It’s hard to fault the Administration for wanting to make a big splash with it’s new “Do Not Pay” website, aimed at trying to reduce the federal government’s decades old challenge in reducing duplicative and improper payments.

A closer look at the website suggests that it might be premature to declare victory. I’m not a big fan of pretty websites that assume results and claims about a “breakthrough for the Taxpayers.”

Government payment processes have to be substantially changed to make a big dent in this long-standing.

Behind the firewall of this website is the useful part, an easy-to-access listing for government employees and, presumably, contractors and grant-holders, identifying entities not to pay. Like the excluded parties list, this listing could be very valuable if used.

Here-in is the rub for fixing improper payments: Creating websites is one thing, but changing the way people actually work takes tough management and supervision from the Office of Management and Budget all the way down into the bowels of federal financial system.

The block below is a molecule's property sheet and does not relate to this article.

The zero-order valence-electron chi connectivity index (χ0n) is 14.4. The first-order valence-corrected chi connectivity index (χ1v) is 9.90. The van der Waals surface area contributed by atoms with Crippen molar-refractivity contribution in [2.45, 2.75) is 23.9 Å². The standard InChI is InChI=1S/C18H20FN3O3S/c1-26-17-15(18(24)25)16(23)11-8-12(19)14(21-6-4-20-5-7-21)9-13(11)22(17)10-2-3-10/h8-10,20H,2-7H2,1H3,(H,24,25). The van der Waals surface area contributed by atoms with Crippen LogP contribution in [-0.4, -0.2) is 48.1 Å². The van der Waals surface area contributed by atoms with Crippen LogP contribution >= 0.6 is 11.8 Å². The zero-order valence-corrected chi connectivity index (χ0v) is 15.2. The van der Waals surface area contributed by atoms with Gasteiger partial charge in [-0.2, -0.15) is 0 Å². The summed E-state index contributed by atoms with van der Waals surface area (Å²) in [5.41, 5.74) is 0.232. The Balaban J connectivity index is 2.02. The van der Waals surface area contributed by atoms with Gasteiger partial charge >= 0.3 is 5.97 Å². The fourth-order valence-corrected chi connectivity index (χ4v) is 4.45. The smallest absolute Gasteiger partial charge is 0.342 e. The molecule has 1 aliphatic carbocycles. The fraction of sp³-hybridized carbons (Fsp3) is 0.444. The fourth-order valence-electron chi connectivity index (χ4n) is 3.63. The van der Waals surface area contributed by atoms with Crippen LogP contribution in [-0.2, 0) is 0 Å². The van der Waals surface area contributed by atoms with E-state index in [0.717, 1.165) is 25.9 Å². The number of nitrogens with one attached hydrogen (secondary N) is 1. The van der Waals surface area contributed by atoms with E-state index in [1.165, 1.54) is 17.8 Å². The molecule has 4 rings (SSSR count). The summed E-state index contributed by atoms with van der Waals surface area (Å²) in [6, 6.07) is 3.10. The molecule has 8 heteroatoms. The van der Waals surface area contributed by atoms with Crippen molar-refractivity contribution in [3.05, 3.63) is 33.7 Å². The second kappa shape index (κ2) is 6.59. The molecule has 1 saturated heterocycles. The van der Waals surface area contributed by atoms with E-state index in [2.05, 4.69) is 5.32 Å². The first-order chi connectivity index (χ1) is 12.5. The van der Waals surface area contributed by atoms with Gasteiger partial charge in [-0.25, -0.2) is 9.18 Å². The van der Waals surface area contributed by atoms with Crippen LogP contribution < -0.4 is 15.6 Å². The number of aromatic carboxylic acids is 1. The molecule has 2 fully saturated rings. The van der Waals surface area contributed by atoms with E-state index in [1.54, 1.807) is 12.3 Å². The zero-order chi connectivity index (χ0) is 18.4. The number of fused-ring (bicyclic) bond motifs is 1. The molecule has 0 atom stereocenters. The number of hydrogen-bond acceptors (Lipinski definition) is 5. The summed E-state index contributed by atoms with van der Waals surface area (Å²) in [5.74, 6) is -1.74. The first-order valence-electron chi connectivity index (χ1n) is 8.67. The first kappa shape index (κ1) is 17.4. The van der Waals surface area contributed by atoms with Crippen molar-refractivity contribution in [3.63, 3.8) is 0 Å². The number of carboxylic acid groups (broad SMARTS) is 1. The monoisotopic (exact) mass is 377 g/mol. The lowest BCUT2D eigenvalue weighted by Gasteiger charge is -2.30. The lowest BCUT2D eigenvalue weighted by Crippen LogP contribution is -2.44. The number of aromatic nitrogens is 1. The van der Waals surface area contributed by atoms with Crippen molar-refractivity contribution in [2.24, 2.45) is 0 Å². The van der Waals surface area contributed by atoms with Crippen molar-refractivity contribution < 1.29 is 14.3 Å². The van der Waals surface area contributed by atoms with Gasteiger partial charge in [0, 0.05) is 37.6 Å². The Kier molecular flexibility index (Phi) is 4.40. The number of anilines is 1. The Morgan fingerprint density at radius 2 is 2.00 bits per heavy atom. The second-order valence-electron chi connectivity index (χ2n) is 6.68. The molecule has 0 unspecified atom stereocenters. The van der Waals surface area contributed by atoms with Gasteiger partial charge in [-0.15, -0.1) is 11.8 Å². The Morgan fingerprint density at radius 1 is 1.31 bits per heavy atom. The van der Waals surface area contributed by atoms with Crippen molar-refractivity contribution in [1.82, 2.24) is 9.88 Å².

Too often, OMB and the White House tend to declare victory when announcing a new initiative but before taking the necessary actions to drive change through the Federal bureaucracy.

The Do Not Pay launch is only a promising beginning. The temptation to declare victory for good intentions should be resisted until the results are in.

Mark Forman is co-founder, Government Transaction Services and formerly the first Administrator, Office of E-Government and IT, White House Office of Management and Budget during the George W. Bush Administration. He also serves as an editorial advisor to Breaking Gov.


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